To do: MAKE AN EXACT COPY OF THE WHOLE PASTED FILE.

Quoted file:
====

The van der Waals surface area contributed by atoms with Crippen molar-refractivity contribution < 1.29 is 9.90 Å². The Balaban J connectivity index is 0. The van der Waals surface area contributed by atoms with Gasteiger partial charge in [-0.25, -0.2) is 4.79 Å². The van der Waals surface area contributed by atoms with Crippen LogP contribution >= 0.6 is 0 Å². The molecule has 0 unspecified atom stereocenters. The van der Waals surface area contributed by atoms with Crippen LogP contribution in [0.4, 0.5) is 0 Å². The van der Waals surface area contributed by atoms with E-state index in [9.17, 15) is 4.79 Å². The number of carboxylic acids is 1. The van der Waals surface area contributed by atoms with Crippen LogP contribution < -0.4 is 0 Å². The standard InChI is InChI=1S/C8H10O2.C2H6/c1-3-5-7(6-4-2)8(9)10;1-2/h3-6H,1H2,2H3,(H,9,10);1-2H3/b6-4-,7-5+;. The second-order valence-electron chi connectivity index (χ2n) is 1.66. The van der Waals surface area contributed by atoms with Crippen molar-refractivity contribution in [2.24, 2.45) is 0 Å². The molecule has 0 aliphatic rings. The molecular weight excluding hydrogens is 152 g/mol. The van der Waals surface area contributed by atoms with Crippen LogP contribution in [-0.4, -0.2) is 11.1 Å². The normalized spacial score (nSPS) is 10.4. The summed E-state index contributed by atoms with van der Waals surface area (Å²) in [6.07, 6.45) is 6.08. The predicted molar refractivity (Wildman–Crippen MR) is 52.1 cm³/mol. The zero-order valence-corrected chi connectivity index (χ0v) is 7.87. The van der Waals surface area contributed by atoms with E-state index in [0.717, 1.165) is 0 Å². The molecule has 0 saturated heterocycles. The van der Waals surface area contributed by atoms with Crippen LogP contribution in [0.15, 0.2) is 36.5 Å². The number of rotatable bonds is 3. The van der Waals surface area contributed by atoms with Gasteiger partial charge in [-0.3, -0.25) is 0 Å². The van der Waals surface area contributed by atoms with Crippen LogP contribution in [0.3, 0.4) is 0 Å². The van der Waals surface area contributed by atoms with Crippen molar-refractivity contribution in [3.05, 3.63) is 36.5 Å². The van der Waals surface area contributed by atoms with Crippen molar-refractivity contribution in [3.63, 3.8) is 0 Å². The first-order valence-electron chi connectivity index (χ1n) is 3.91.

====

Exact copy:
The van der Waals surface area contributed by atoms with Crippen molar-refractivity contribution < 1.29 is 9.90 Å². The Balaban J connectivity index is 0. The van der Waals surface area contributed by atoms with Gasteiger partial charge in [-0.25, -0.2) is 4.79 Å². The van der Waals surface area contributed by atoms with Crippen LogP contribution >= 0.6 is 0 Å². The molecule has 0 unspecified atom stereocenters. The van der Waals surface area contributed by atoms with Crippen LogP contribution in [0.4, 0.5) is 0 Å². The van der Waals surface area contributed by atoms with E-state index in [9.17, 15) is 4.79 Å². The number of carboxylic acids is 1. The van der Waals surface area contributed by atoms with Crippen LogP contribution < -0.4 is 0 Å². The standard InChI is InChI=1S/C8H10O2.C2H6/c1-3-5-7(6-4-2)8(9)10;1-2/h3-6H,1H2,2H3,(H,9,10);1-2H3/b6-4-,7-5+;. The second-order valence-electron chi connectivity index (χ2n) is 1.66. The van der Waals surface area contributed by atoms with Crippen molar-refractivity contribution in [2.24, 2.45) is 0 Å². The molecule has 0 aliphatic rings. The molecular weight excluding hydrogens is 152 g/mol. The van der Waals surface area contributed by atoms with Crippen LogP contribution in [-0.4, -0.2) is 11.1 Å². The normalized spacial score (nSPS) is 10.4. The summed E-state index contributed by atoms with van der Waals surface area (Å²) in [6.07, 6.45) is 6.08. The predicted molar refractivity (Wildman–Crippen MR) is 52.1 cm³/mol. The zero-order valence-corrected chi connectivity index (χ0v) is 7.87. The van der Waals surface area contributed by atoms with E-state index in [0.717, 1.165) is 0 Å². The molecule has 0 saturated heterocycles. The van der Waals surface area contributed by atoms with Crippen LogP contribution in [0.15, 0.2) is 36.5 Å². The number of rotatable bonds is 3. The van der Waals surface area contributed by atoms with Gasteiger partial charge in [-0.3, -0.25) is 0 Å². The van der Waals surface area contributed by atoms with Crippen LogP contribution in [0.3, 0.4) is 0 Å². The van der Waals surface area contributed by atoms with Crippen molar-refractivity contribution in [3.05, 3.63) is 36.5 Å². The van der Waals surface area contributed by atoms with Crippen molar-refractivity contribution in [3.63, 3.8) is 0 Å². The first-order valence-electron chi connectivity index (χ1n) is 3.91.